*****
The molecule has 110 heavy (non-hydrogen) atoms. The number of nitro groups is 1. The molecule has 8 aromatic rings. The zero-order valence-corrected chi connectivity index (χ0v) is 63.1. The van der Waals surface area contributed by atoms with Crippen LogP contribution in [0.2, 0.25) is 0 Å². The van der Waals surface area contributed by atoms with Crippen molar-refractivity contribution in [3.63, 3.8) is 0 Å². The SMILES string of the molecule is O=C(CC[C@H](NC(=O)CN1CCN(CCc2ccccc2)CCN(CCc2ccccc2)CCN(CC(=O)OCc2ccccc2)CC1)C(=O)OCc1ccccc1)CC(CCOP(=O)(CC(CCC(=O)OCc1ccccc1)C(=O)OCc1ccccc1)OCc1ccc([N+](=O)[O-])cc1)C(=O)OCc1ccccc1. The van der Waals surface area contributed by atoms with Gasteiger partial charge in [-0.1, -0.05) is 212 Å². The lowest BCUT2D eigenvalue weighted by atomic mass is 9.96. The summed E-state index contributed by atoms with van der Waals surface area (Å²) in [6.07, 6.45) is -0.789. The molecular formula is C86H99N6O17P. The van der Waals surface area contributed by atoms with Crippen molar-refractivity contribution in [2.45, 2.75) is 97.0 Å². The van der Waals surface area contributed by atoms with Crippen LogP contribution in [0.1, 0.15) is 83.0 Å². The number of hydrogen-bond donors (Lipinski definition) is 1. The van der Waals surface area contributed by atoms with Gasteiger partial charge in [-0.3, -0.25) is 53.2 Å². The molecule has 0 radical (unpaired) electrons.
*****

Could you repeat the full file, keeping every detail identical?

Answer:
The molecule has 110 heavy (non-hydrogen) atoms. The number of nitro groups is 1. The molecule has 8 aromatic rings. The zero-order valence-corrected chi connectivity index (χ0v) is 63.1. The van der Waals surface area contributed by atoms with Crippen LogP contribution in [0.2, 0.25) is 0 Å². The van der Waals surface area contributed by atoms with Crippen molar-refractivity contribution in [3.63, 3.8) is 0 Å². The SMILES string of the molecule is O=C(CC[C@H](NC(=O)CN1CCN(CCc2ccccc2)CCN(CCc2ccccc2)CCN(CC(=O)OCc2ccccc2)CC1)C(=O)OCc1ccccc1)CC(CCOP(=O)(CC(CCC(=O)OCc1ccccc1)C(=O)OCc1ccccc1)OCc1ccc([N+](=O)[O-])cc1)C(=O)OCc1ccccc1. The van der Waals surface area contributed by atoms with Gasteiger partial charge in [-0.1, -0.05) is 212 Å². The lowest BCUT2D eigenvalue weighted by atomic mass is 9.96. The summed E-state index contributed by atoms with van der Waals surface area (Å²) in [6.07, 6.45) is -0.789. The molecular formula is C86H99N6O17P. The van der Waals surface area contributed by atoms with Crippen molar-refractivity contribution in [2.45, 2.75) is 97.0 Å². The van der Waals surface area contributed by atoms with Crippen LogP contribution in [0.1, 0.15) is 83.0 Å². The number of hydrogen-bond donors (Lipinski definition) is 1. The van der Waals surface area contributed by atoms with Gasteiger partial charge in [-0.3, -0.25) is 53.2 Å². The molecule has 0 radical (unpaired) electrons.